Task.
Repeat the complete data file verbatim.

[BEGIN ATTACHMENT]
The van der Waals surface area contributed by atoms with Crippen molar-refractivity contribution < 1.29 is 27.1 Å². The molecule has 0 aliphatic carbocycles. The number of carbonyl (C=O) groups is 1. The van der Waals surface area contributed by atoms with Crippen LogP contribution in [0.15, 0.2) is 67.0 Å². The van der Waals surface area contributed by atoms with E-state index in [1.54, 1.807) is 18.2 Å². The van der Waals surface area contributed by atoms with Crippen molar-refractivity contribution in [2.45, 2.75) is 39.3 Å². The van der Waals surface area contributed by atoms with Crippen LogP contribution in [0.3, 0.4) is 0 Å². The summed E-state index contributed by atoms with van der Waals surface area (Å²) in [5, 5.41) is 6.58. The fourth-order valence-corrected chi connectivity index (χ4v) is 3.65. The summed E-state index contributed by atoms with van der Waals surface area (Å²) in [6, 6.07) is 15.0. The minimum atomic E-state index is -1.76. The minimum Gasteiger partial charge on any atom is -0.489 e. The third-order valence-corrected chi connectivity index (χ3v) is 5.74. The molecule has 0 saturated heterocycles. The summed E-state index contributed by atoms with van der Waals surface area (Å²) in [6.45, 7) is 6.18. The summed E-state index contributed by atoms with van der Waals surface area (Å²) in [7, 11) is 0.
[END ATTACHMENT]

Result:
The van der Waals surface area contributed by atoms with Crippen molar-refractivity contribution < 1.29 is 27.1 Å². The molecule has 0 aliphatic carbocycles. The number of carbonyl (C=O) groups is 1. The van der Waals surface area contributed by atoms with Crippen LogP contribution in [0.15, 0.2) is 67.0 Å². The van der Waals surface area contributed by atoms with E-state index in [1.54, 1.807) is 18.2 Å². The van der Waals surface area contributed by atoms with Crippen molar-refractivity contribution in [2.45, 2.75) is 39.3 Å². The van der Waals surface area contributed by atoms with Crippen LogP contribution in [0.3, 0.4) is 0 Å². The summed E-state index contributed by atoms with van der Waals surface area (Å²) in [5, 5.41) is 6.58. The fourth-order valence-corrected chi connectivity index (χ4v) is 3.65. The summed E-state index contributed by atoms with van der Waals surface area (Å²) in [6, 6.07) is 15.0. The minimum atomic E-state index is -1.76. The minimum Gasteiger partial charge on any atom is -0.489 e. The third-order valence-corrected chi connectivity index (χ3v) is 5.74. The molecule has 0 saturated heterocycles. The summed E-state index contributed by atoms with van der Waals surface area (Å²) in [6.45, 7) is 6.18. The summed E-state index contributed by atoms with van der Waals surface area (Å²) in [7, 11) is 0.